Are you seeking wisdom from the King of kings? Do you look like the Queen of Sheba in that respect, that you’re making the effort, making the sacrifice, taking the time to go to the King of kings for wisdom?

James 1 says, “If any of you lacks wisdom, let him ask God—ask God; ask God—who gives generously to all without reproach, and it will be given him” (v. 5).

So thank You, Lord, that we can turn to you, we can come to You as this queen did almost 3,000 years ago, and You will receive us. You will welcome us. You will hear what is on our hearts. You will give us wisdom when we ask You for it. And with that, You will give us so much more as we’ll see as we continue in this passage.

Help us, Lord, to turn to You, to turn to You first, to turn to You most. To look to Your wisdom above all other wisdom that we might gain from any other source. And thank You that You will give that wisdom to us generously, and You will not in any way reproach us for asking. We give You thanks, in Jesus’ name, amen.

Leslie: Nancy DeMoss Wolgemuth has been helping us get to know a somewhat obscure biblical character. But after that teaching, she’s becoming less obscure to us. That message is part of a series called, “The Queen of Sheba.”

You can hear that kind of thorough, trustworthy Bible teaching from Nancy thanks to listeners who give so you can listen.

One supporter wrote to Revive Our Hearts and said,

Thank you for the life-changing content that is being produced at the Revive Our Hearts’ podcast. I’ve been a listener for about five years and gladly give each month. I’ve shared this ministry with so many women over the years because of the changes it has brought about in my own life.

She went on to tell us that for the third time she was taking The 30-day Husband Encouragement Challenge from Revive Our Hearts. She said,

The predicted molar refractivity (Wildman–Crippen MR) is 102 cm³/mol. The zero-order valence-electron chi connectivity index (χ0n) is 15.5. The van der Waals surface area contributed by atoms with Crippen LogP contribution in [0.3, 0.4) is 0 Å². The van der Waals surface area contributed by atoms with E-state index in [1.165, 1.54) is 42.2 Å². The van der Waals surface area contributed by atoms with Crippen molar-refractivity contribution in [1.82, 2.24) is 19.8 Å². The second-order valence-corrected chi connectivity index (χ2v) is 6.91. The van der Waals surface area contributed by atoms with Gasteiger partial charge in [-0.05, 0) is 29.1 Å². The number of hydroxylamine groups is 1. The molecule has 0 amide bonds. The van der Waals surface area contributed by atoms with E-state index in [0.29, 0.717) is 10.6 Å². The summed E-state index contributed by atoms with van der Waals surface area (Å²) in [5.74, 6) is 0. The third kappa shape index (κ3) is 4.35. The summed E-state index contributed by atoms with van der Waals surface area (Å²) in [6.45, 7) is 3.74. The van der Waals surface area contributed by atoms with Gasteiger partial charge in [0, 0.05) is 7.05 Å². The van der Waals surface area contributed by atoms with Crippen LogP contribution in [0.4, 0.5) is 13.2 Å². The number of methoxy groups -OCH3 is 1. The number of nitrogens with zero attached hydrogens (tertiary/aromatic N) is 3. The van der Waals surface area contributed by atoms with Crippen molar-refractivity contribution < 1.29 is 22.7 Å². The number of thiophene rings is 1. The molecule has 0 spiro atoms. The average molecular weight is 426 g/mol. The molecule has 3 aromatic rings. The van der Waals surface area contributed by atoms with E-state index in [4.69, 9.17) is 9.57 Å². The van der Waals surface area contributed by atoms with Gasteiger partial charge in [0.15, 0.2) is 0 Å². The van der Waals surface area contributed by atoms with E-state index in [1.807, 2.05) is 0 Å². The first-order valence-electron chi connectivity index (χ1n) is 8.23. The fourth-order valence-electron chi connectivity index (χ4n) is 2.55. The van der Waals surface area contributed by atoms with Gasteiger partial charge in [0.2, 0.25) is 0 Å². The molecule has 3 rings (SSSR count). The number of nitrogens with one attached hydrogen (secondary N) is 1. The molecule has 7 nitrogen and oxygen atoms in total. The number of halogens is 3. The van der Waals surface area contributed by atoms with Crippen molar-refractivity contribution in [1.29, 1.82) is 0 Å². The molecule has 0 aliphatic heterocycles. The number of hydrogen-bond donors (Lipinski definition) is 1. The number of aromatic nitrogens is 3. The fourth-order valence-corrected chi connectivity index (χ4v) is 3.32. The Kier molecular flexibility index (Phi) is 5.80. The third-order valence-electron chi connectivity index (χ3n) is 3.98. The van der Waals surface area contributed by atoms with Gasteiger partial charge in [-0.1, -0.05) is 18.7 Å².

I’m moved each time by how much it has changed, not only my marriage, but my own heart towards my husband. Thanks and keep up the good work.

She’s helping the ministry keep up the good work so you can hear the program today. Would you spread what you’ve heard with others through your gift?

When you make a donation of any amount, we’d like to send you a new book by our friend, Mary Kassian. It’s our way of saying thank you for helping us help women experience true freedom in Christ. Mary writes about the seven simple habits that characterize a strong woman. It’s called The Right Kind of Strong, and it’s available for your gift of any size.

Visit our website, Revive Our Hearts.com to donate, or call 1–800–569–5959. Ask for Mary’s book on becoming a strong woman.

When was the last time you were blown away by the wonder of God’s world? Tomorrow, Nancy will show you how to recapture that sense of wonder every day. Please be back for Revive Our Hearts.

Revive Our Hearts with Nancy DeMoss Wolgemuth wants to help you gain godly wisdom. The program is an outreach of Life Action Ministries.

All Scripture is taken from the ESV unless otherwise noted.

*Offers available only during the broadcast of the podcast season.